Snails tell of the rise and fall of the Tibetan plateau

August 29, 2014

The rise of the Tibetan plateau—the largest topographic anomaly above sea level on Earth—is important for both its profound effect on climate and its reflection of continental dynamics. In this study published in GSA Bulletin, Katharine Huntington and colleagues employ a cutting-edge geochemical tool—"clumped" isotope thermometry—using modern and fossil snail shells to investigate the uplift history of the Zhada basin in southwestern Tibet.

Views range widely on the timing of surface uplift of the Tibetan Plateau to its current high (~4.5 km) over more than 2.5 square kilometers. Specifically, interpretations differ on whether the modern high elevations were recently developed or are largely a continuation of high elevations developed prior to Indo-Asian collision in the Eocene.

Clumped isotope temperatures of modern and fossil snail shells record changing lake water temperatures over the last nine million years. This is a reflection of changes in surface temperature as a function of climate and elevation change. A key to their Zhada Basin paleo-elevation reconstructions is that Huntington and colleagues were able to contextualize them with sampling of modern and Holocene-age tufa and shells from a range of aquatic environments.

Huntington and colleagues find that the Zhada basin was significantly colder from three to nine million years ago, implying a loss of elevation of more than one kilometer since the Pliocene. While surprising given the extreme (~4 km) elevation of the basin today, the higher paleo-elevation helps explain paleontological evidence of cold-adapted mammals living in a high-elevation climate, and is probably the local expression of east-west extension across much of the southern Tibetan Plateau at this time.

Huntington and colleagues note that future studies could improve on their own initial "calibration" work with year-round monitoring of water temperature and a focus on specific taxa and their micro-habitat preferences.

Explore further: Geologists search for prehistoric high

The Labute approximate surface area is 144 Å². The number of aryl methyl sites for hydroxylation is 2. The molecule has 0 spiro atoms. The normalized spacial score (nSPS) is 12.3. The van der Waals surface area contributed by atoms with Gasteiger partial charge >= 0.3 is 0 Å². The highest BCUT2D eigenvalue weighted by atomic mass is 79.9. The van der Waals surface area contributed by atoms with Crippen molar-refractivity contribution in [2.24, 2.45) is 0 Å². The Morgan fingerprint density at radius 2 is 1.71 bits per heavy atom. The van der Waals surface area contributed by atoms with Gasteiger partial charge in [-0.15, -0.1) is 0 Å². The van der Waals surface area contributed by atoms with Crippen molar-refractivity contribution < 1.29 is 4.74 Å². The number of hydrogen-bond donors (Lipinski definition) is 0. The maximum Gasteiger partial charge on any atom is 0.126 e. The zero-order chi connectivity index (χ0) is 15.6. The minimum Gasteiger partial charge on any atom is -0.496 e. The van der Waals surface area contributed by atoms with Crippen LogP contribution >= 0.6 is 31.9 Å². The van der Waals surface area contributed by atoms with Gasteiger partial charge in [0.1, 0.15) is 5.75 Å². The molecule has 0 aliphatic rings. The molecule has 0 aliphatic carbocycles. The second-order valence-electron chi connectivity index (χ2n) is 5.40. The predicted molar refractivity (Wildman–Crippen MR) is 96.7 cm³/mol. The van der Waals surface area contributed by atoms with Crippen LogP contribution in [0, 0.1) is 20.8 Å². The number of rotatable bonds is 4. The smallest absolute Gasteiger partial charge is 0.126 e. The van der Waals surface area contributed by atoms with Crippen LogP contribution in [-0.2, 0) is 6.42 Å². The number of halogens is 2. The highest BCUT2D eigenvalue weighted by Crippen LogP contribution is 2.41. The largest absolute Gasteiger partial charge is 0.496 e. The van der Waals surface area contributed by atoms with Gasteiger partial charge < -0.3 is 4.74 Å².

More information: "High Late Miocene-Pliocene elevation of the Zhada basin, SW Tibetan plateau, from carbonate clumped isotope thermometry." K.W. Huntington et al., Dept. of Earth and Space Sciences, University of Washington, Seattle, Washington 98195, USA. Published online 7 Aug. 2014; dx.doi.org/10.1130/B31000.1.

Related Stories

Geologists search for prehistoric high

August 20, 2007

Not all areas of the Tibetan Plateau rose at the same time, according to researchers who are determining the past elevation of plateau locations by studying the remains of terrestrial plants that once grew there.

Fossils found in Tibet revise history of elevation, climate

June 11, 2008

About 15,000 feet up on Tibet's desolate Himalayan-Tibetan Plateau, an international research team led by Florida State University geologist Yang Wang was surprised to find thick layers of ancient lake sediment filled with ...

New research helps to identify ancient droughts in China

March 7, 2012

Drought events are largely unknown in Earth's history, because reconstruction of ancient hydrological conditions remains difficult due to lack of proxy. New GEOLOGY research supported by China's NNSF and MS&T uses a microbial ...

Taking the pulse of mountain formation in the Andes

April 21, 2014

Scientists have long been trying to understand how the Andes and other broad, high-elevation mountain ranges were formed. New research by Carmala Garzione, a professor of earth and environmental sciences at the University ...

Recommended for you

Historical records miss a fifth of global warming: NASA

July 22, 2016

A new NASA-led study finds that almost one-fifth of the global warming that has occurred in the past 150 years has been missed by historical records due to quirks in how global temperatures were recorded. The study explains ...

2016 climate trends continue to break records

July 19, 2016

Two key climate change indicators—global surface temperatures and Arctic sea ice extent—have broken numerous records through the first half of 2016, according to NASA analyses of ground-based observations and satellite ...

Warmer Mediterranean turns the Sahel green

July 21, 2016

Climate change can have mixed consequences: It would appear that the warming of the Mediterranean region, which has brought greater heat and drought to the countries there for around 20 years, is behind an increase in rainfall ...

0 comments

Please sign in to add a comment. Registration is free, and takes less than a minute. Read more

Click here to reset your password.
Sign in to get notified via email when new comments are made.